Interesting Stat (1 Viewer)

JimEverett

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heard it on radio, not sure if true

Since the addition of USC and Arkansas no coach has won an SEC title who had won fewer than 9 games by his second year as coach
 

VVextreme

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heard it on radio, not sure if true

Since the addition of USC and Arkansas no coach has won an SEC title who had won fewer than 9 games by his second year as coach
Probably a little less impressive if you consider that basically only the elite SEC programs have really sniffed Atlanta over that time. Also the SEC typically beats up on horrible to mediocre competition for a majority of their schedule. Getting to 9 wins is tough, but not extremely hard in a 12 game schedule with mostly creampuff OOC games. And does that 9th game include a bowl game win?

I mean, it's still good and it is interesting. I don't think it's super shocking though.

I can't remember when either of those two schools were added, so perhaps it's been a really long time and is therefore more impressive? And when did we go to a 12 schedule from 11?
 
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JimEverett

JimEverett

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Probably a little less impressive if you consider that basically only the elite SEC programs have really sniffed Atlanta over that time. Also the SEC typically beats up on horrible to mediocre competition for a majority of their schedule. Getting to 9 wins is tough, but not extremely hard in a 12 game schedule with mostly creampuff OOC games. And does that 9th game include a bowl game win?

I mean, it's still good and it is interesting. I don't think it's super shocking though.

I can't remember when either of those two schools were added, so perhaps it's been a really long time and is therefore more impressive? And when did we go to a 12 schedule from 11?
People have usually said 3 years is the standard for seeing if a coach will be successful, but this suggests its simply 2.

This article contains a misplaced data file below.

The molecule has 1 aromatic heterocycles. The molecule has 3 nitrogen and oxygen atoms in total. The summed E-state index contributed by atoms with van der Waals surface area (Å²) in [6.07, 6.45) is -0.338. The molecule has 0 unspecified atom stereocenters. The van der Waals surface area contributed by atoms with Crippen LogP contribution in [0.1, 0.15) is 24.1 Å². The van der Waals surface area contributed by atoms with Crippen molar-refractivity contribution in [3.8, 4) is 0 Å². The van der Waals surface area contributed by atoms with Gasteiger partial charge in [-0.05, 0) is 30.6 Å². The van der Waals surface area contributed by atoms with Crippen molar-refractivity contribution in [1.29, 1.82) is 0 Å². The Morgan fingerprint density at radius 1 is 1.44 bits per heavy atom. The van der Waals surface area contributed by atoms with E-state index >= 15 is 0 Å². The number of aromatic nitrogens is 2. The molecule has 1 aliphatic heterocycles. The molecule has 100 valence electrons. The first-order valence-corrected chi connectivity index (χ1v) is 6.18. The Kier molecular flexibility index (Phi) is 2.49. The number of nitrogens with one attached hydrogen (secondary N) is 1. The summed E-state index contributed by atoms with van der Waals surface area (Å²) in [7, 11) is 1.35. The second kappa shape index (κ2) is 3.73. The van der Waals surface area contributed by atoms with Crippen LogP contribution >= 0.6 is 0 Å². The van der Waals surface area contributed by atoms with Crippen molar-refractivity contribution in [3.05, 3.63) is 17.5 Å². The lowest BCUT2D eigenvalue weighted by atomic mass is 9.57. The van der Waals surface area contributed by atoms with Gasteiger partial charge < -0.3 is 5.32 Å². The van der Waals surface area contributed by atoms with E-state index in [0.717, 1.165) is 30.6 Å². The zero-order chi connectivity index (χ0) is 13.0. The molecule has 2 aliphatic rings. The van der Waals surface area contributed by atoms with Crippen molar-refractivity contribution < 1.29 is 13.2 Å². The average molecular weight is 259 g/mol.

Although i think you are right, but many of the coaches with a championship took over programs that were in a rut.
 

VVextreme

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People have usually said 3 years is the standard for seeing if a coach will be successful, but this suggests its simply 2.
Although i think you are right, but many of the coaches with a championship took over programs that were in a rut.
Out of 12 programs, I think Kentucky, Vandie, Ole Miss and MSU for starters probably have never won an SEC championship in that time. You might be able to add USC and Arkansas to that list as well since they were only relevent with Petrino and Spurrier?

That's like half the SEC right there. The remaining conference championship schools kept winning the championships in those years, so if the coach is championship caliber, he's going to stay at that school for many years most likely and win several in his tenure.

Shoot, even Zooker was an amazing recruiter at Florida, so I doubt most of those guys inherited a huge mess in terms of talent to begin with.

Saban even had a few pieces to work with from Dinardo once he arrived.

I still think it's an interesting stat, especially on the surface. However if you really look at it, then it's not quite as impressive as it sounds.

The list of coaches that accomplished this include guys like Spurrier, Saban, Meyer, etc. These are hall-of-fame type coaches, so not really super surprising that could achieve this.
 

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